Journal Name: Journal of Southeast Asian Studies: June 2003, Volume 34, Issue 2
Print ISSN:0022-4634 Online ISSN:1476-0680
Discourse without Discussion: Representations of Piracy in Colonial Indonesia 1816-25 (pp199-214)
Joseph N. F. M. à Campo (Erasmus University in Rotterdam.)
In colonial sources the designation and condemnation of certain indigenous acts of maritime violence as piracy are presented as self-evident. This confronts modern historiography with many problems of conceptualisation, interpretation and assessment. Discourse analysis may be an effective tool. Comparing divergent representations of piracy by Dutch administrators in colonial Indonesia shows how piracy was constructed in the confrontation of colonial and indigenous states.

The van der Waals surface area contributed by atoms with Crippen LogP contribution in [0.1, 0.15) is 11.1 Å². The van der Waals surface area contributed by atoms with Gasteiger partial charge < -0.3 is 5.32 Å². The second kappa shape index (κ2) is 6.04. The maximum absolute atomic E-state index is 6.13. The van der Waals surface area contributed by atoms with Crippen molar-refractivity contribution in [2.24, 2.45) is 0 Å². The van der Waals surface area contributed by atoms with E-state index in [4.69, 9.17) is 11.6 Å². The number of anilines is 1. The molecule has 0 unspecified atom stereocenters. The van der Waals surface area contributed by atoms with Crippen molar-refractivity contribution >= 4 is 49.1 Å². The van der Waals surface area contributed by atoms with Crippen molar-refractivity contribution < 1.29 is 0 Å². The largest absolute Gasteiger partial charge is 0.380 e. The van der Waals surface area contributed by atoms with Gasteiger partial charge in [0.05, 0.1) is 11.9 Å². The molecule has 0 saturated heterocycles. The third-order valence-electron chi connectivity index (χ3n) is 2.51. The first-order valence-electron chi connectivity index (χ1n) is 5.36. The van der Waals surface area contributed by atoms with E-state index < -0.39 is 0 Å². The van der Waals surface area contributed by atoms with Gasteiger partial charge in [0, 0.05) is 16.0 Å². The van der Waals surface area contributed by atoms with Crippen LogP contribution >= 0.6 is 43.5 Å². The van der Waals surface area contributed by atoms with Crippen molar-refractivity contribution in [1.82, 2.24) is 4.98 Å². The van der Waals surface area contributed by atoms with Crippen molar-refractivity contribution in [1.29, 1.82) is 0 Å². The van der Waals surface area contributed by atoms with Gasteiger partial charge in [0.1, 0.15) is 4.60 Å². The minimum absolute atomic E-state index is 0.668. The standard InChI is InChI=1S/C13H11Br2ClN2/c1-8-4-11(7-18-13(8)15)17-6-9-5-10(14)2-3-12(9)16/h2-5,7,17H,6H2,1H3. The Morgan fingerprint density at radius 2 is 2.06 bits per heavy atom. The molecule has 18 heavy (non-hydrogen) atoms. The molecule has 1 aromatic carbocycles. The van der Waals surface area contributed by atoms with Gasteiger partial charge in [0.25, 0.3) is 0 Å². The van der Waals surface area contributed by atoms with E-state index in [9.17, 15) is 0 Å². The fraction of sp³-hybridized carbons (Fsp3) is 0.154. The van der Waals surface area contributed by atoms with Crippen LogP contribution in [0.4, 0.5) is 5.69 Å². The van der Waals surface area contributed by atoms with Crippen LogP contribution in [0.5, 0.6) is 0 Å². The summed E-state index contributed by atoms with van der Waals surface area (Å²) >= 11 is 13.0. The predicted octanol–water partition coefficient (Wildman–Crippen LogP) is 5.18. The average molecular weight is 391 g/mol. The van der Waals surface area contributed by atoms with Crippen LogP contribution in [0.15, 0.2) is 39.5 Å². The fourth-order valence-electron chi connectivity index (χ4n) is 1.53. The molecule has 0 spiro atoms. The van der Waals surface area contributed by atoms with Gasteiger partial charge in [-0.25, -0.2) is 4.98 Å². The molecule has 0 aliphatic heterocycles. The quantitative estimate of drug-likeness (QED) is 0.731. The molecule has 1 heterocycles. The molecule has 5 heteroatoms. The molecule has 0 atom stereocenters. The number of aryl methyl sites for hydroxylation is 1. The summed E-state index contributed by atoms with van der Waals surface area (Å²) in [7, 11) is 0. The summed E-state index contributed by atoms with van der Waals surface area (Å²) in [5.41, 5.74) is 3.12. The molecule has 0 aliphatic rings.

From 'Sons of the Yellow Emperor' to 'Children of Indonesian Soil': Studying Peranakan Chinese based on the Batavia Kong Koan Archives (pp215-230)
Li Minghuan (The Institute of Anthropology of Xiamen University in China.)
After making a comparative study of the Chinese Batavia Kong Koan archives between its earlier and later periods, this article discusses what was an apparently inevitable localisation of immigrants' identities, in the context of immigration, settlement and, in particular, intermarriage.
The Terminology of Terrorism: Malaya, 1948-52 (pp231-247)
Phillip Deery (The Dept. of Asian & International Studies, Victoria University, Melbourne.)